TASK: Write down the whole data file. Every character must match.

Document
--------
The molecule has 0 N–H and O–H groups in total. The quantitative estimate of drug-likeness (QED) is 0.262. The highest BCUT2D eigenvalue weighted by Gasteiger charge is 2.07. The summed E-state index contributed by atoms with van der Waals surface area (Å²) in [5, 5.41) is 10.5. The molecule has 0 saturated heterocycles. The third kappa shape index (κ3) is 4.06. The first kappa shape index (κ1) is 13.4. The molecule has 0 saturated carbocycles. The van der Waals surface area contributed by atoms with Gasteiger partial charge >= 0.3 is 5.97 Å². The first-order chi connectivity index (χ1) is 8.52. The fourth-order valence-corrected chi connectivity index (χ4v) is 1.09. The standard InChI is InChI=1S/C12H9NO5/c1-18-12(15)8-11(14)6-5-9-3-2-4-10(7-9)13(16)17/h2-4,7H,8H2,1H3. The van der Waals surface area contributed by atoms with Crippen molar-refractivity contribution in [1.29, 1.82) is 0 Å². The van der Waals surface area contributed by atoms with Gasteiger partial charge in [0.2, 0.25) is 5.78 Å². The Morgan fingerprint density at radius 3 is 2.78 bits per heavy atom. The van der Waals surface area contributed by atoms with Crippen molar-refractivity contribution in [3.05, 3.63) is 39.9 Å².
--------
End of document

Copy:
The molecule has 0 N–H and O–H groups in total. The quantitative estimate of drug-likeness (QED) is 0.262. The highest BCUT2D eigenvalue weighted by Gasteiger charge is 2.07. The summed E-state index contributed by atoms with van der Waals surface area (Å²) in [5, 5.41) is 10.5. The molecule has 0 saturated heterocycles. The third kappa shape index (κ3) is 4.06. The first kappa shape index (κ1) is 13.4. The molecule has 0 saturated carbocycles. The van der Waals surface area contributed by atoms with Gasteiger partial charge >= 0.3 is 5.97 Å². The first-order chi connectivity index (χ1) is 8.52. The fourth-order valence-corrected chi connectivity index (χ4v) is 1.09. The standard InChI is InChI=1S/C12H9NO5/c1-18-12(15)8-11(14)6-5-9-3-2-4-10(7-9)13(16)17/h2-4,7H,8H2,1H3. The van der Waals surface area contributed by atoms with Crippen molar-refractivity contribution in [1.29, 1.82) is 0 Å². The van der Waals surface area contributed by atoms with Gasteiger partial charge in [0.2, 0.25) is 5.78 Å². The Morgan fingerprint density at radius 3 is 2.78 bits per heavy atom. The van der Waals surface area contributed by atoms with Crippen molar-refractivity contribution in [3.05, 3.63) is 39.9 Å².